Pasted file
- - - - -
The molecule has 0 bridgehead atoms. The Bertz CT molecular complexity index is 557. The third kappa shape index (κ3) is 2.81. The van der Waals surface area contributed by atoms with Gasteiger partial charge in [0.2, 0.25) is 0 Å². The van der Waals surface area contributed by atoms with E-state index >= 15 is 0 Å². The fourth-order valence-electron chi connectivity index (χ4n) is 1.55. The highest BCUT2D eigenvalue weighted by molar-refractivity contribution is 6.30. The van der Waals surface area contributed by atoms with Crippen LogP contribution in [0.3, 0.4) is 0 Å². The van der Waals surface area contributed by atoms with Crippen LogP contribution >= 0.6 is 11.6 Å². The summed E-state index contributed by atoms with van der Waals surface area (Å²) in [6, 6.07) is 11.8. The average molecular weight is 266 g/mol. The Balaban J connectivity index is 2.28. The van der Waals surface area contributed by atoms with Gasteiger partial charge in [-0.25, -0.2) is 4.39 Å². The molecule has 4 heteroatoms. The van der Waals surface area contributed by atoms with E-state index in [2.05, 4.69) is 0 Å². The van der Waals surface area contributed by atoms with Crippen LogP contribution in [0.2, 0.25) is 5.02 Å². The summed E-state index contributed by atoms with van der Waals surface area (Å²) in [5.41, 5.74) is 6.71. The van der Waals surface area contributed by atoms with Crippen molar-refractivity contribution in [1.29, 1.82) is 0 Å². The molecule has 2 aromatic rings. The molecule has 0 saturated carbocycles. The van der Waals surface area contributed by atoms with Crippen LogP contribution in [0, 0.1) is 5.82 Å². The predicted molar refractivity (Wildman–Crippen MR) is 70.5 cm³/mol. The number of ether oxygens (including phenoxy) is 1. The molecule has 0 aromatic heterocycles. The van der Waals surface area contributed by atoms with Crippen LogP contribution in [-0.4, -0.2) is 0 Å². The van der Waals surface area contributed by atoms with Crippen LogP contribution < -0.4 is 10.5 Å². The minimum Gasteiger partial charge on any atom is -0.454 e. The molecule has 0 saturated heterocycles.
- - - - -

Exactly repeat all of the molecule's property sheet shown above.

The molecule has 0 bridgehead atoms. The Bertz CT molecular complexity index is 557. The third kappa shape index (κ3) is 2.81. The van der Waals surface area contributed by atoms with Gasteiger partial charge in [0.2, 0.25) is 0 Å². The van der Waals surface area contributed by atoms with E-state index >= 15 is 0 Å². The fourth-order valence-electron chi connectivity index (χ4n) is 1.55. The highest BCUT2D eigenvalue weighted by molar-refractivity contribution is 6.30. The van der Waals surface area contributed by atoms with Crippen LogP contribution in [0.3, 0.4) is 0 Å². The van der Waals surface area contributed by atoms with Crippen LogP contribution >= 0.6 is 11.6 Å². The summed E-state index contributed by atoms with van der Waals surface area (Å²) in [6, 6.07) is 11.8. The average molecular weight is 266 g/mol. The Balaban J connectivity index is 2.28. The van der Waals surface area contributed by atoms with Gasteiger partial charge in [-0.25, -0.2) is 4.39 Å². The molecule has 4 heteroatoms. The van der Waals surface area contributed by atoms with E-state index in [2.05, 4.69) is 0 Å². The van der Waals surface area contributed by atoms with Crippen LogP contribution in [0.2, 0.25) is 5.02 Å². The summed E-state index contributed by atoms with van der Waals surface area (Å²) in [5.41, 5.74) is 6.71. The van der Waals surface area contributed by atoms with Crippen molar-refractivity contribution in [1.29, 1.82) is 0 Å². The molecule has 2 aromatic rings. The molecule has 0 saturated carbocycles. The van der Waals surface area contributed by atoms with Crippen LogP contribution in [0, 0.1) is 5.82 Å². The predicted molar refractivity (Wildman–Crippen MR) is 70.5 cm³/mol. The number of ether oxygens (including phenoxy) is 1. The molecule has 0 aromatic heterocycles. The van der Waals surface area contributed by atoms with Crippen LogP contribution in [-0.4, -0.2) is 0 Å². The van der Waals surface area contributed by atoms with Crippen LogP contribution < -0.4 is 10.5 Å². The minimum Gasteiger partial charge on any atom is -0.454 e. The molecule has 0 saturated heterocycles.